I’ve read two Q&A’s in The Believer‘s 2008 Music Issue (there are three). One was illuminating, one less so. One of the issue’s two Andy Beta pieces is a ripping Q&A with Sun City Girl/Sublime Frequencies co-founder Alan Bishop (there’s more on Beta’s blog as well). While I’m not fond of the “schema” format in which Beta jokingly lays out his unsuccessful attempts to find Molam music in Laos, the Bishop interview crackles: lots of clearheaded talk about the motivations behind Sublime Frequencies: Bishop is punk as fuck, right, whatever, but he’s also someone who thinks through ethical questions even if you disagree with his answers. If only the other Q&A I read had the same kind of thrust.
ZZ Top! Of course! The trio will celebrate its 40th anniversary by herding into the studio with Rick Rubin later this year, after they wrap up a co-headlining tour with Brooks & Dunn. The band is aiming a sound more “La Grange” than “Sleeping Bag” (aw, can’t they do both?), and Rick Rubin does seem the painfully obvious choice for a high-profile authenticity move. The band has also signed to Rubin’s American Recordings, which heightens the prospect that its forthcoming album will get his full attention, rather than being one of eight projects he watches through a large telescope from inside his ashram. In recent years Rubin has worked with the Dixie Chicks, Linkin Park, Metallica, Weezer, U2, Kanye, Green Day, the dude from Semisonic… is there any respected figure in music that Rubin has yet to work with? I was able to come up with five who would be definite collaboration coups for both sides.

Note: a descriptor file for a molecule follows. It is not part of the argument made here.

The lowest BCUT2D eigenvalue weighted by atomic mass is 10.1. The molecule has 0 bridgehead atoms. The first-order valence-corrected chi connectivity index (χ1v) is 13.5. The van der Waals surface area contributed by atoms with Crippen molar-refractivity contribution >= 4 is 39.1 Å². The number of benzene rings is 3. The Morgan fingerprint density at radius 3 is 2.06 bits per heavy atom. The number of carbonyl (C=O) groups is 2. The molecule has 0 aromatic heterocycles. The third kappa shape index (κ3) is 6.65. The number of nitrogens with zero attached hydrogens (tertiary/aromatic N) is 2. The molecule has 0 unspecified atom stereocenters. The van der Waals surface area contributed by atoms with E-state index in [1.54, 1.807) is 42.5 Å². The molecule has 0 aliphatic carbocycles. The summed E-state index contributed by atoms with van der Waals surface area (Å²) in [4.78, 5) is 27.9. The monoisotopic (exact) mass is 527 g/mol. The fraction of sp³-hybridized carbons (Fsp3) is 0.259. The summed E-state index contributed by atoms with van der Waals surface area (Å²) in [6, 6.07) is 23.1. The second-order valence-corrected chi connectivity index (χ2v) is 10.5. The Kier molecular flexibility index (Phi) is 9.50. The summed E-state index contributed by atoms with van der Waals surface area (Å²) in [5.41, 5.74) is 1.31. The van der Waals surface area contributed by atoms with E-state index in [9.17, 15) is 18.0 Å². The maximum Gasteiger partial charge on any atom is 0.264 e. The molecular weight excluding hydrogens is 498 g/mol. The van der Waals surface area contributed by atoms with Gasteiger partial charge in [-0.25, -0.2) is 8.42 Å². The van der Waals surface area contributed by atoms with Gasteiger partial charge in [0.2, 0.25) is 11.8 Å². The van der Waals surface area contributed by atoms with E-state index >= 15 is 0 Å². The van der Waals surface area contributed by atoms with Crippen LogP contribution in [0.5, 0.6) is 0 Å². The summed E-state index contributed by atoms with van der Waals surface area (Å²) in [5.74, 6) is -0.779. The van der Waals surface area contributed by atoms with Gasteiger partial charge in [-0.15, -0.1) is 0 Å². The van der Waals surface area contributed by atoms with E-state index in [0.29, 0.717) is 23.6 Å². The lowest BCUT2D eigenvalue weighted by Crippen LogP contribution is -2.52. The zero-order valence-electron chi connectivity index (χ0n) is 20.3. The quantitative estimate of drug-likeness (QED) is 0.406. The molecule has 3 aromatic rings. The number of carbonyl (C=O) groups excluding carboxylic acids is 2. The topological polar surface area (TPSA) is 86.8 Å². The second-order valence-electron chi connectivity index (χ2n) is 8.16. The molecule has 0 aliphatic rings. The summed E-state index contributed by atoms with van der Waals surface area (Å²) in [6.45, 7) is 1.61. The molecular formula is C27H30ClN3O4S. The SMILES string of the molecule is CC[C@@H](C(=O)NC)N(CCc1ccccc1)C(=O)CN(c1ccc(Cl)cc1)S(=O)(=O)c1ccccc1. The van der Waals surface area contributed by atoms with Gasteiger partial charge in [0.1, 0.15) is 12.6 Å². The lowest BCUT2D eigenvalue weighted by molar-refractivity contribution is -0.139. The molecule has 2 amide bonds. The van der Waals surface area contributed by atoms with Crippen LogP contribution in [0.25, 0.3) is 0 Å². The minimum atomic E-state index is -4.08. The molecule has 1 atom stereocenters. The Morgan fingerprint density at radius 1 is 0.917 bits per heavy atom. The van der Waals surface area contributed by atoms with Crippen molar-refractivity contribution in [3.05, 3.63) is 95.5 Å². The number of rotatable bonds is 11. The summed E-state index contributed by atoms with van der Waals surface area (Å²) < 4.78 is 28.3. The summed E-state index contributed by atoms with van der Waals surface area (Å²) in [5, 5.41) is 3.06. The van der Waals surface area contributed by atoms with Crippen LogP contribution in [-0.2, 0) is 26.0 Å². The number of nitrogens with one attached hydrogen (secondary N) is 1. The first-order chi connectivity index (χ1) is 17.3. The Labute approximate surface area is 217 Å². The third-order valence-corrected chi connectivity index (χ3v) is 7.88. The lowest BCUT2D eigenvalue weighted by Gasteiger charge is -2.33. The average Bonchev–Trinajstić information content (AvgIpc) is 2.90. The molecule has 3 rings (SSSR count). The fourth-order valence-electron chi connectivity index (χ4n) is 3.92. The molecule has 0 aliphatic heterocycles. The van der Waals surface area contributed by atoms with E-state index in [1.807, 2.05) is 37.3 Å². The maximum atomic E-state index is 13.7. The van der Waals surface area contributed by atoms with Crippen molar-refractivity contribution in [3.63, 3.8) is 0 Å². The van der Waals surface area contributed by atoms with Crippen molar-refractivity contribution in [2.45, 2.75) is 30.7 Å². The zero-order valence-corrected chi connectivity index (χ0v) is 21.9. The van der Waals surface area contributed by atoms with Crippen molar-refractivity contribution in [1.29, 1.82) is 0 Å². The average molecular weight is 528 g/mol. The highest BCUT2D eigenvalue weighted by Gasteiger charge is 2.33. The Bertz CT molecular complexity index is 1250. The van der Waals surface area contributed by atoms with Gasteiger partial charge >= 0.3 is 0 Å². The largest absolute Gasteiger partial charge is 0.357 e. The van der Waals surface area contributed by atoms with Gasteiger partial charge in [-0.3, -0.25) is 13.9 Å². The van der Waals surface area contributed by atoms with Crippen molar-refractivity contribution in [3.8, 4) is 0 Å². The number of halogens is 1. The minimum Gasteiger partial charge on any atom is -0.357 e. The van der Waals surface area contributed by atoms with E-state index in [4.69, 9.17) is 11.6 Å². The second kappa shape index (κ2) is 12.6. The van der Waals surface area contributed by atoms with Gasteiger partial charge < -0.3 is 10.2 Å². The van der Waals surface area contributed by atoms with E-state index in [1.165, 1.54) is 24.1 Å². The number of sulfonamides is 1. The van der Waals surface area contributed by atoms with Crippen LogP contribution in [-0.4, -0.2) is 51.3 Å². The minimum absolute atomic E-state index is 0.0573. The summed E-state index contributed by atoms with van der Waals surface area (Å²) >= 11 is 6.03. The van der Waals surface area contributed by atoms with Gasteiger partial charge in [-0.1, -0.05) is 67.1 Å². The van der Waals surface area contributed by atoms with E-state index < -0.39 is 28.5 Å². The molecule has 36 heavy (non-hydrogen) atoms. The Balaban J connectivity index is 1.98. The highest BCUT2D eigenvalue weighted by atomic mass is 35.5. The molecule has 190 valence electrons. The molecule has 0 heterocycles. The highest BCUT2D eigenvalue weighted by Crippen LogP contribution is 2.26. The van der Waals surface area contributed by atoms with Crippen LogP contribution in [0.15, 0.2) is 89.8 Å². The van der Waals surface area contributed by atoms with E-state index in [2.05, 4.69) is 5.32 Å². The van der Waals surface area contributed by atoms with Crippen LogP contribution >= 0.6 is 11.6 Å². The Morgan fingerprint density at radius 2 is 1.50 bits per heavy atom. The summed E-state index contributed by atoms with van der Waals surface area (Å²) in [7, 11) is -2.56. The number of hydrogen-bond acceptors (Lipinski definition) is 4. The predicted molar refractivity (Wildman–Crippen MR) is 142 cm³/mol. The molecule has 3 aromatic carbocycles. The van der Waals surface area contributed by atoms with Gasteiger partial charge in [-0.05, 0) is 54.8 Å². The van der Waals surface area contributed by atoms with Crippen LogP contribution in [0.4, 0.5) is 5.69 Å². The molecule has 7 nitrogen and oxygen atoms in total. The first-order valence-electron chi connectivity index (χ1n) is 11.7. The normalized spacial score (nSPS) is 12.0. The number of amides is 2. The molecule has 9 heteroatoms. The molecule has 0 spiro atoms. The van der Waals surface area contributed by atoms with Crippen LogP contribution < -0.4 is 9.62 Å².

NME news editor Paul Stokes shares three “indie rock nightmares” on the magazine’s blog, but they’re along the lines of “I live with Julian Casablancas” and “this guy from the Klaxons is looking at me!” The world of indie rock has infinitely more disturbing horrors, and while I’ve never actually had the three dreams I describe below, maybe you will once you’ve read them. Prepare to Touch And Go…to hell! Eee-heheheheheheheeee!
In case you were wondering, Ian MacKaye is still alive and well, despite spurious Internet rumors that sparked a flurry of e-mails, Wikipedia updates, and Google searches earlier this evening. More »
This is going to take a while to set up, but trust us, it’s worth the trip: Last week, Alan Canfora–one of the survivors of the 1970 Kent State University shootings–released a newly enhanced audio snippet featuring 13 seconds of National Guard gunfire. More »